Updated: Feb 9
There was a time when architects, builders and clients were the only people involved in completing small projects, and that was known as the triumvirate of building. On the larger projects, quantity surveyors and mechanical engineering consultants were brought in to complement the team. As far as I remember, sometime during the 1970s, the term “project manager” was coined as a new rank of professional acting as an information filter between the client and the architect; on some varied, fast-tracked projects they also helped the client with issues which wouldn’t be within the architects brief like liaising with the buildings end user.
So what’s happened?! Now bricklayers and carpenters are calling themselves builders, but because they’re ill-equipped to deal with managing the other trades or controlling building costs etc so the “project managers” are stepping in. They’re taking on responsibility for the project being built on time, and to an agreed cost as well as organising the various trades. It seems to me that they have become what we used to call “The Builder”, I think we need this new breed, given that builder who properly manages a project are difficult to come by, and architects have lost their traditional role of contacts management; that’s often because the clients aren’t willing to pay the extra costs that this service brings. It’s interesting because sometimes the client is willing to pay for a project manager instead. Don’t get me wrong, there are many builders who are competent at carrying out the traditional role, we work with many; but with a traditionally competent builder, there wouldn’t be any need for a project manager.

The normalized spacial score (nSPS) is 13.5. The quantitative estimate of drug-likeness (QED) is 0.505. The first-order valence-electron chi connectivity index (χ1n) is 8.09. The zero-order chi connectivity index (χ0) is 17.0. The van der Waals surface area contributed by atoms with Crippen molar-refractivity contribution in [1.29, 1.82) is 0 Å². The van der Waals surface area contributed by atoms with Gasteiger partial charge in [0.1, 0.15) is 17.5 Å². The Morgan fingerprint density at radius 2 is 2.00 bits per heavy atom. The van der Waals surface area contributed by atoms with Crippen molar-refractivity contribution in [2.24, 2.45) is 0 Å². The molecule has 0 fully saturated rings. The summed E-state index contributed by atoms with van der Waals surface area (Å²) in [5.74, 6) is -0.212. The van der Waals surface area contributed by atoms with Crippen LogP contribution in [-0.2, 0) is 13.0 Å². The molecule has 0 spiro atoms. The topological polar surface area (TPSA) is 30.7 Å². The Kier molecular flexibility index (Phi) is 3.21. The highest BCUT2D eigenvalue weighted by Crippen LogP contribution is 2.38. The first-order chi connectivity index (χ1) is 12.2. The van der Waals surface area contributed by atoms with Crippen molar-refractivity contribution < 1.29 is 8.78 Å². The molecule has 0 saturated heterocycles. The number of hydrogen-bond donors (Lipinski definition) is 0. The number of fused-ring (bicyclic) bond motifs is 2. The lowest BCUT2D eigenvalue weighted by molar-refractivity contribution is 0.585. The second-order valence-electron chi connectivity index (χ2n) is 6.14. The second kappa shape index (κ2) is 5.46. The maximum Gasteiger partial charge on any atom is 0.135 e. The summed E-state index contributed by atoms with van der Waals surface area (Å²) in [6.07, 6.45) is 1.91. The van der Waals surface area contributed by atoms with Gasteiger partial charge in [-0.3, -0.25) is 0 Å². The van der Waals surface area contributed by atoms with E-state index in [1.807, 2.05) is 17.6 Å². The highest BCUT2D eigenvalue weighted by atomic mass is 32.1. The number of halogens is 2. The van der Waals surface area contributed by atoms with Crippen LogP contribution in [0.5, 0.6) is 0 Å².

I understand the concern that comes with these projects which leads to taking on a project manager, there are now people from all kinds of backgrounds describing themselves as project managers; as long as they operate within their own fields such as IT or the petrochemical industry they’ll be fine but I do wonder how they’d manage the process of building.
My advice to all of you taking on a project manager is to make sure they have a proven, and relevant track record.
Written by Tony Keller. Building Tectonics.